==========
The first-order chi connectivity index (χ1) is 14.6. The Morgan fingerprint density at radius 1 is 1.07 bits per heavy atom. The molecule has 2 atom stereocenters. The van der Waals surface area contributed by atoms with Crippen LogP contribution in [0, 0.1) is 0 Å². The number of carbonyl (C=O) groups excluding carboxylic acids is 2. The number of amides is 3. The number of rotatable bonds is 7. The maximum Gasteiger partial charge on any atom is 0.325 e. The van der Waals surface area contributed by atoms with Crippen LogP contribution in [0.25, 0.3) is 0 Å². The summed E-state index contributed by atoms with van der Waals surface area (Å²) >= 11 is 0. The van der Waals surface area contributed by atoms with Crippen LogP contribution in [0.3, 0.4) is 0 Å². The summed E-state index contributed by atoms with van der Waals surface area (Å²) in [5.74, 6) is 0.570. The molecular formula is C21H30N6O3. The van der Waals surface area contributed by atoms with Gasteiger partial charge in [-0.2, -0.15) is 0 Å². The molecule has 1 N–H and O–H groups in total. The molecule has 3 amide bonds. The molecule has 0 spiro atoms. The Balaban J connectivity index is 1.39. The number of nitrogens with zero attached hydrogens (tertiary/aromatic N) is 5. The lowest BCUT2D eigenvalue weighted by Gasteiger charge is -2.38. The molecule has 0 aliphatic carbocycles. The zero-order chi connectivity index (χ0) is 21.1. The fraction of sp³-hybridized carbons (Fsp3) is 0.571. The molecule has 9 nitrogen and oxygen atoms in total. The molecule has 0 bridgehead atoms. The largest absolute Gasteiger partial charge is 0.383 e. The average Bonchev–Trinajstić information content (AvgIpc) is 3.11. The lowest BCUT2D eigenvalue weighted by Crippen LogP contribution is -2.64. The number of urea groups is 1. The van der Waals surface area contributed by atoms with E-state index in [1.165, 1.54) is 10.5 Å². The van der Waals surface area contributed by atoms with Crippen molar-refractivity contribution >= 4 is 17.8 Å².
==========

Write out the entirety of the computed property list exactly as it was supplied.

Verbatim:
The first-order chi connectivity index (χ1) is 14.6. The Morgan fingerprint density at radius 1 is 1.07 bits per heavy atom. The molecule has 2 atom stereocenters. The van der Waals surface area contributed by atoms with Crippen LogP contribution in [0, 0.1) is 0 Å². The number of carbonyl (C=O) groups excluding carboxylic acids is 2. The number of amides is 3. The number of rotatable bonds is 7. The maximum Gasteiger partial charge on any atom is 0.325 e. The van der Waals surface area contributed by atoms with Crippen LogP contribution in [0.25, 0.3) is 0 Å². The summed E-state index contributed by atoms with van der Waals surface area (Å²) >= 11 is 0. The van der Waals surface area contributed by atoms with Crippen LogP contribution in [0.3, 0.4) is 0 Å². The summed E-state index contributed by atoms with van der Waals surface area (Å²) in [5.74, 6) is 0.570. The molecular formula is C21H30N6O3. The van der Waals surface area contributed by atoms with Gasteiger partial charge in [-0.2, -0.15) is 0 Å². The molecule has 1 N–H and O–H groups in total. The molecule has 3 amide bonds. The molecule has 0 spiro atoms. The Balaban J connectivity index is 1.39. The number of nitrogens with zero attached hydrogens (tertiary/aromatic N) is 5. The lowest BCUT2D eigenvalue weighted by Gasteiger charge is -2.38. The molecule has 0 aliphatic carbocycles. The zero-order chi connectivity index (χ0) is 21.1. The fraction of sp³-hybridized carbons (Fsp3) is 0.571. The molecule has 9 nitrogen and oxygen atoms in total. The molecule has 0 bridgehead atoms. The largest absolute Gasteiger partial charge is 0.383 e. The average Bonchev–Trinajstić information content (AvgIpc) is 3.11. The lowest BCUT2D eigenvalue weighted by Crippen LogP contribution is -2.64. The number of urea groups is 1. The van der Waals surface area contributed by atoms with E-state index in [1.165, 1.54) is 10.5 Å². The van der Waals surface area contributed by atoms with Crippen molar-refractivity contribution >= 4 is 17.8 Å².